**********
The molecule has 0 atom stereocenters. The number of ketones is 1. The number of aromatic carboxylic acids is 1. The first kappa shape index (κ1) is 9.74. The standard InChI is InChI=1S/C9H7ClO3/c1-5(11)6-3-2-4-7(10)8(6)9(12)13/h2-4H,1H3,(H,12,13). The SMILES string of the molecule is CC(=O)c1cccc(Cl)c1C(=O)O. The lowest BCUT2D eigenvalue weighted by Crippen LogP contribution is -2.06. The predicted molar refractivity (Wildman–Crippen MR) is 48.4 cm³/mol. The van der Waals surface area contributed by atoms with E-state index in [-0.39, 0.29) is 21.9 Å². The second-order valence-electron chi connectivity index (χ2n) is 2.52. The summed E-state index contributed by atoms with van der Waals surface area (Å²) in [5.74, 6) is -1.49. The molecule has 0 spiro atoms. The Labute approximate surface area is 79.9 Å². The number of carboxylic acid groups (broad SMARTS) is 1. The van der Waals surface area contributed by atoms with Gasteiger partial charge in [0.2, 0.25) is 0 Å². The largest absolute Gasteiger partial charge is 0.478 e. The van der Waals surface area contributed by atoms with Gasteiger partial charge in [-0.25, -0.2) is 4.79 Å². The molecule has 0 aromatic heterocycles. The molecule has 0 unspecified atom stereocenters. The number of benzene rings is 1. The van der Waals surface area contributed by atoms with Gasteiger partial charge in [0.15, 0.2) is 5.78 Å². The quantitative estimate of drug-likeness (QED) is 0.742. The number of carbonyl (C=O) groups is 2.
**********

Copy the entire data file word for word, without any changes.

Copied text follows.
The molecule has 0 atom stereocenters. The number of ketones is 1. The number of aromatic carboxylic acids is 1. The first kappa shape index (κ1) is 9.74. The standard InChI is InChI=1S/C9H7ClO3/c1-5(11)6-3-2-4-7(10)8(6)9(12)13/h2-4H,1H3,(H,12,13). The SMILES string of the molecule is CC(=O)c1cccc(Cl)c1C(=O)O. The lowest BCUT2D eigenvalue weighted by Crippen LogP contribution is -2.06. The predicted molar refractivity (Wildman–Crippen MR) is 48.4 cm³/mol. The van der Waals surface area contributed by atoms with E-state index in [-0.39, 0.29) is 21.9 Å². The second-order valence-electron chi connectivity index (χ2n) is 2.52. The summed E-state index contributed by atoms with van der Waals surface area (Å²) in [5.74, 6) is -1.49. The molecule has 0 spiro atoms. The Labute approximate surface area is 79.9 Å². The number of carboxylic acid groups (broad SMARTS) is 1. The van der Waals surface area contributed by atoms with Gasteiger partial charge in [0.2, 0.25) is 0 Å². The largest absolute Gasteiger partial charge is 0.478 e. The van der Waals surface area contributed by atoms with Gasteiger partial charge in [-0.25, -0.2) is 4.79 Å². The molecule has 0 aromatic heterocycles. The molecule has 0 unspecified atom stereocenters. The number of benzene rings is 1. The van der Waals surface area contributed by atoms with Gasteiger partial charge in [0.15, 0.2) is 5.78 Å². The quantitative estimate of drug-likeness (QED) is 0.742. The number of carbonyl (C=O) groups is 2.